Our credit union is thinking about offering insurance services to our members, but the path has been murky and foreboding—not unlike my latest Verizon contract.
Insurance is an entirely new business for us. And while we’re always looking for noninterest income, some stories of credit unions getting ravaged like a buffet table on a broken-down cruise ship have given us reason to pause.
Of course, the reasons for offering insurance products and services are well-known, but here’s a refesher:
1. Insurance, like banking, is a relationship based on trust. As consumers flock to credit unions in droves, offering insurance can help you retain those members.
2. Insurance has an automatic time to rewrite once or twice per year during renewals, not unlike a Kardashian marriage.
3. Standard types of insurance (auto or home) are universally accepted and understood, which reduces the burden on your training and marketing departments.
4. Credit unions often know the renewal times for insurance policies and, therefore, have an easier way to determine what products to pitch and when.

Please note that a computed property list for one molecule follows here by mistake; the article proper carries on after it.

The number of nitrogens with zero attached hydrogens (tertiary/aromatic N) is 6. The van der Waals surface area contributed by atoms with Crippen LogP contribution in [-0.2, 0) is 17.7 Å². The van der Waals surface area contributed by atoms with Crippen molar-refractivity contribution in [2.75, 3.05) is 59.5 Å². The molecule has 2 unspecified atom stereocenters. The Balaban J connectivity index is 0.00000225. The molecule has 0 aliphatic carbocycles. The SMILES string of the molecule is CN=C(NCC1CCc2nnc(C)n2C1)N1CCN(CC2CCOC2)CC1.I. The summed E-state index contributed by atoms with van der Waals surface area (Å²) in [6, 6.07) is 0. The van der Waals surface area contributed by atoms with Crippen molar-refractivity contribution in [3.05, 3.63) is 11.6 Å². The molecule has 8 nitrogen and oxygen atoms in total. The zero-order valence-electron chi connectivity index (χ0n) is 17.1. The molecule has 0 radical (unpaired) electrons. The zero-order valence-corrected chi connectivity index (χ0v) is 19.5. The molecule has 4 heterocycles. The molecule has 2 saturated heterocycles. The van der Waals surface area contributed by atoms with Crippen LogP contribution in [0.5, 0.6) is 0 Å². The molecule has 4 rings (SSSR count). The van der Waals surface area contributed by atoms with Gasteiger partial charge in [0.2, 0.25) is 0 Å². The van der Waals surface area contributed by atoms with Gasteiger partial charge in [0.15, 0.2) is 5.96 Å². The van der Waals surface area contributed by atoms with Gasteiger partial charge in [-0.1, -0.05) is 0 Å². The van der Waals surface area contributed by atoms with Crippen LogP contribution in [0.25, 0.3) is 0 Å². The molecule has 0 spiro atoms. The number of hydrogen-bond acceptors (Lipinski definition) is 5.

5. It’s the one financial product you know members do, or at least should, have.
6. Did someone mention “noninterest income”?
While tantalizing, the fundamentals of the business are different from normal financial services.As one provider points out:
► Most local firms specialize in business/commercial policies, not consumer policies. National firms, on the other hand (led by a small green reptile with a thick accent), focus on the retail end. While many might consider this an advantage (remember that margins on consumer accounts are thinner than Kate Moss on a diet), it’s important for your credit union to talk about the real value of that personal connection.
► Errors can be costly. Remember the $50,000 boat that got smashed by the teen driving his SUV? Oops, your clerk forgot to do the paperwork correctly. What’s worse is that you hold the loan on it, too. That’s what we call correlated risks.
► The product line is somewhat like an interstate during rush hour—getting off might take a lot longer than getting on. One CEO refers to it as a “checking account with margin.” While it’s a good source of fee revenue, insurance is something that needs continual support and development.
Which brings us to the main point: Is this something credit unions should have in their product and service repertoire? The answer is oddly enough the same answer to this question: What do all 80-year-old men need at night? “Depends.”
It depends on your geographic size, membership demographics, and your competitive environment. It depends on your commitment to the process and the amount of patience you have to wait for a new business to build to fruition. Success, regardless of how you define it, won’t come overnight.
Ultimately, it comes down to a level of trust. If members trust you, and you in turn can trust your insurance provider, then success is quite possible. But if any of it requires a leap of faith, then the chasm can be much wider than you expected.